Piezophile

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A piezophile, also sometimes called a barophile, is an organism which thrives at high pressures,[1] such as deep sea bacteria or archaea. Piezophile is the Latin name for pressure-lover. They are generally found on ocean floors, where pressure often exceeds 380 atm (38 MPa). Some have been found at the bottom of the Pacific Ocean where the maximum pressure is roughly 117 MPa. The high pressures experienced by these organisms can cause the normal fluid cell membrane to become waxy and relatively impermeable to nutrients. The high pressure decreases the ability of the sub-units of multi-subunit proteins to interact. Thus, large protein complexes must interact to decrease pressure-related effects and regulate processes such as protein and DNA synthesis, which are sensitive to high pressure. Piezophilic bacteria have a high proportion of fatty acids in their cytoplasmic membrane, which allows membranes to remain functional and keep from gelling at high pressures.[2]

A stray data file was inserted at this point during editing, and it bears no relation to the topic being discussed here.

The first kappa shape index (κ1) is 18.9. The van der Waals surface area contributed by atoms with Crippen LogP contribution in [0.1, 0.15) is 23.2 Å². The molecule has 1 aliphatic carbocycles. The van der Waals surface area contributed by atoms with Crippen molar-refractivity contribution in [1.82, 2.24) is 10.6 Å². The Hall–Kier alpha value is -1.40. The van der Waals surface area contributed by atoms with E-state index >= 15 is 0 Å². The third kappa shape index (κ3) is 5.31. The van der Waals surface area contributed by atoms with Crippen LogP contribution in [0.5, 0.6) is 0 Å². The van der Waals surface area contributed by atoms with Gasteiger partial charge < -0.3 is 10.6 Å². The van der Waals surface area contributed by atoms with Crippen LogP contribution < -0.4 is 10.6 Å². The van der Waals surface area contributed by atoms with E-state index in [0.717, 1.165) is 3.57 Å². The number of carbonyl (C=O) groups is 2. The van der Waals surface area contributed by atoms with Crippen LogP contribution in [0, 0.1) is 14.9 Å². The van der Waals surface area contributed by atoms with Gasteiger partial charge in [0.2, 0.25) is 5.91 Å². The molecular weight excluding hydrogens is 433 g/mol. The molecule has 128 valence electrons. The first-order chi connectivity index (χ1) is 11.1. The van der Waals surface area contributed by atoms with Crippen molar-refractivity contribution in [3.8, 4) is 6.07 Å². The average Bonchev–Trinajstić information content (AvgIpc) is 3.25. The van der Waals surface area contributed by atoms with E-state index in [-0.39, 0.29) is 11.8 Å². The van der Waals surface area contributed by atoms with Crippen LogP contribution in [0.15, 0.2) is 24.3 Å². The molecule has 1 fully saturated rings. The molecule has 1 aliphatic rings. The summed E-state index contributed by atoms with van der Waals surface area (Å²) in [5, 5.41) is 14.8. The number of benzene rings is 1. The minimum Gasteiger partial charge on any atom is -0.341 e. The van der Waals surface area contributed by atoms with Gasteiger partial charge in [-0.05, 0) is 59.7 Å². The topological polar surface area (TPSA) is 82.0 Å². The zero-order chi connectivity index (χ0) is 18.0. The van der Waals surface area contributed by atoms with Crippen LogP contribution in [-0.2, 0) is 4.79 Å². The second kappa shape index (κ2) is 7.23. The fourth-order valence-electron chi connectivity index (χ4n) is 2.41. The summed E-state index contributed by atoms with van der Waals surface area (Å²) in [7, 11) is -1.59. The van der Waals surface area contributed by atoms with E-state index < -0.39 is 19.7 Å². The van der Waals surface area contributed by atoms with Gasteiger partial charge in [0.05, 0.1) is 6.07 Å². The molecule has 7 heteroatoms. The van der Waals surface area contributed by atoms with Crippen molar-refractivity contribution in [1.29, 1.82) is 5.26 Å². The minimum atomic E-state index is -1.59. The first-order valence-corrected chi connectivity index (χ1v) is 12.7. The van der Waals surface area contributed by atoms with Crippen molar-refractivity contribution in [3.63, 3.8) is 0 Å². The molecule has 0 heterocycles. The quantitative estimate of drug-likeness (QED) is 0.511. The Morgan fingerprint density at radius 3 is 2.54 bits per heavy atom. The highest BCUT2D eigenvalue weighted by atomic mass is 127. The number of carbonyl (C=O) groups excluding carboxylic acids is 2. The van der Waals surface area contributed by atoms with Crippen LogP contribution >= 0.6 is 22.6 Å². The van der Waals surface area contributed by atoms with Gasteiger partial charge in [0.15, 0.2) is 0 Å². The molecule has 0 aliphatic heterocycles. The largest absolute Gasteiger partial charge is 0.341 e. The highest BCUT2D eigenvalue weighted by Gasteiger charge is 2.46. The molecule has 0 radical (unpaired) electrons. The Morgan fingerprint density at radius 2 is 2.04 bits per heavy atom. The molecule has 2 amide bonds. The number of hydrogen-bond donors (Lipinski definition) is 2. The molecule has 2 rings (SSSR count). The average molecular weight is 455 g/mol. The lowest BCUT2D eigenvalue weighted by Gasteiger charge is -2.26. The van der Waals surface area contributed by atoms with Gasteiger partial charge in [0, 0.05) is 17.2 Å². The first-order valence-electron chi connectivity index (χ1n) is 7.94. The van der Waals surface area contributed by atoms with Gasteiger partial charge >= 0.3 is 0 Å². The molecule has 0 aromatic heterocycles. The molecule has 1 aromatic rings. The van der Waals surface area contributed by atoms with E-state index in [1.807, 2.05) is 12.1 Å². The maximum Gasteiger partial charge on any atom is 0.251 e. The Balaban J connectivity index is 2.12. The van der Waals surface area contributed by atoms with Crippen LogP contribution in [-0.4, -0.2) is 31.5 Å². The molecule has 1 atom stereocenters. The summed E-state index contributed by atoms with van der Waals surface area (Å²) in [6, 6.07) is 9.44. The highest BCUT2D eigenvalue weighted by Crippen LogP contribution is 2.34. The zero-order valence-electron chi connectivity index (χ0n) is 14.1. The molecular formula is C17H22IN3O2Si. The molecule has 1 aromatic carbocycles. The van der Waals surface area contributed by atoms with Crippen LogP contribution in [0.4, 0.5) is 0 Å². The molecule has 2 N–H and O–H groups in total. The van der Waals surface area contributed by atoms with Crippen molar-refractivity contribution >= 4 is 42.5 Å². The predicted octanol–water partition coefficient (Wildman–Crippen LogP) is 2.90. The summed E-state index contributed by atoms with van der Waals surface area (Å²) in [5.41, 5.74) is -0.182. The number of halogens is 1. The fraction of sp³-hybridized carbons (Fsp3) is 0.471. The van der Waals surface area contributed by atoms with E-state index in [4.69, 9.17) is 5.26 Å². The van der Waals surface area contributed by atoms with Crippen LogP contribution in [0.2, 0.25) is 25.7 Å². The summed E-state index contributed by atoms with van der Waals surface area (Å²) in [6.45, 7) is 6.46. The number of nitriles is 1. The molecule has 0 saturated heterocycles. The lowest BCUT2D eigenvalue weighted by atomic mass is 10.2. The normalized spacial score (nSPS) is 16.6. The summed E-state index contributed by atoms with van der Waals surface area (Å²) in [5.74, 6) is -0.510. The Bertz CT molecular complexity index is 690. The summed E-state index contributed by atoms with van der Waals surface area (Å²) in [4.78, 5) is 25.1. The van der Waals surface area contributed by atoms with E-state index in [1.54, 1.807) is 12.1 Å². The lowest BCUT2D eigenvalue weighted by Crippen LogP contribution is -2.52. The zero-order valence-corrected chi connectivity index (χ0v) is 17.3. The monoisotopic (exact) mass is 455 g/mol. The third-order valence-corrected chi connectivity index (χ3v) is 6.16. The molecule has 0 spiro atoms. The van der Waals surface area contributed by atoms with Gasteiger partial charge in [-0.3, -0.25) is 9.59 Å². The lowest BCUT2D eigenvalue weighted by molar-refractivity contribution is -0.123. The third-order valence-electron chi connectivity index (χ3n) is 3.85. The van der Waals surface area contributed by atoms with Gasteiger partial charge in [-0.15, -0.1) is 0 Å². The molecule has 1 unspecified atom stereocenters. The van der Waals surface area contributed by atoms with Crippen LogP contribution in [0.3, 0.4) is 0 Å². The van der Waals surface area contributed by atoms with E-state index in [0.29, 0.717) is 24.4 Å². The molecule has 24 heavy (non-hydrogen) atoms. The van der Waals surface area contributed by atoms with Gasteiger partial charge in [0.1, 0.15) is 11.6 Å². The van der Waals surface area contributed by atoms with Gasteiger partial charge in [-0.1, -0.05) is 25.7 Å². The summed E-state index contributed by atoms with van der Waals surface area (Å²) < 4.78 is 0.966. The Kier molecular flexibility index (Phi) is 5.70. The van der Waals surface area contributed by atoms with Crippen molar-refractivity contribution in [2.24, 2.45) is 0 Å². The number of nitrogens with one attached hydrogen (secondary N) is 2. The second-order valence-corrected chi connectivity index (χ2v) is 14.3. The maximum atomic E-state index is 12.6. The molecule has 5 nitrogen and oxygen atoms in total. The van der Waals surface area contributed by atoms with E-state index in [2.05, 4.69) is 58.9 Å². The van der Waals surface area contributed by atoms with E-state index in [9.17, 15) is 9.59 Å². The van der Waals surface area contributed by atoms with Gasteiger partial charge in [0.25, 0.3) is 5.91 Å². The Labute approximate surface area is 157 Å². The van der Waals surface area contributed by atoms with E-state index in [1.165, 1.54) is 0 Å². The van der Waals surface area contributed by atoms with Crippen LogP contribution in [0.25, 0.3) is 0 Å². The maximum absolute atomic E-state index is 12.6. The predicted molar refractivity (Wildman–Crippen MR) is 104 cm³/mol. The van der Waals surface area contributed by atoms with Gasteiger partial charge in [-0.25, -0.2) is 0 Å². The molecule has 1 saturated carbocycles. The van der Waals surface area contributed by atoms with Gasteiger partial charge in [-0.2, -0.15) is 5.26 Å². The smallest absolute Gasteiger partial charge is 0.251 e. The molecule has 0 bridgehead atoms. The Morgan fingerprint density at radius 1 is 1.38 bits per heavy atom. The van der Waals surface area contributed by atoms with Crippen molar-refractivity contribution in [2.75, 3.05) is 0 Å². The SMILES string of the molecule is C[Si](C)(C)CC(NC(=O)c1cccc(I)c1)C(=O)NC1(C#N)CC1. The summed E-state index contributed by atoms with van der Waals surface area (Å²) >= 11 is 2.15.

These organisms have adapted in novel ways to become tolerant of these pressures in order to colonize deep sea habitats. One example, xenophyophores, have been found in the deepest ocean trench, 6.6 miles (10,541 meters) below the surface.[3]

Barotolerant bacteria are able to survive at high pressures, but can exist in less extreme environments as well. Obligate barophiles cannot survive outside such environments. For example, the Halomonas species Halomonas salaria requires a pressure of 1000 atm (100 MPa). Most piezophiles grow in darkness and are usually very UV-sensitive; they lack many mechanisms of DNA repair.

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References[edit]

  1. ^ Dworkin, Martin; Falkow, Stanley (13 July 2006). The Prokaryotes: Vol. 1: Symbiotic Associations, Biotechnology, Applied Microbiology. Springer. p. 94. ISBN 978-0-387-25476-0. 
  2. ^ 1949-, Madigan, Michael T.,. Brock biology of microorganisms. Martinko, John M.,, Bender, Kelly S., 1977-, Buckley, Daniel H. (Daniel Hezekiah),, Stahl, David Allan, 1949- (Fourteenth edition, Global edition ed.). Boston. ISBN 1292018313. OCLC 880685515. 
  3. ^ MSNBC Staff (22 October 2011). "Giant amoebas discovered in deepest ocean trench". MSNBC. Retrieved 2011-10-24. 
  • Sharma, A.; Scott, J. H.; Cody, G. D.; Fogel, M. L.; Hazen, R. M.; Hemley, R. J. & Huntress, W. T. (February 2002). "Microbial activity at gigapascal pressures". Science. 295 (5559): 1514–1516. PMID 11859192. doi:10.1126/science.1068018.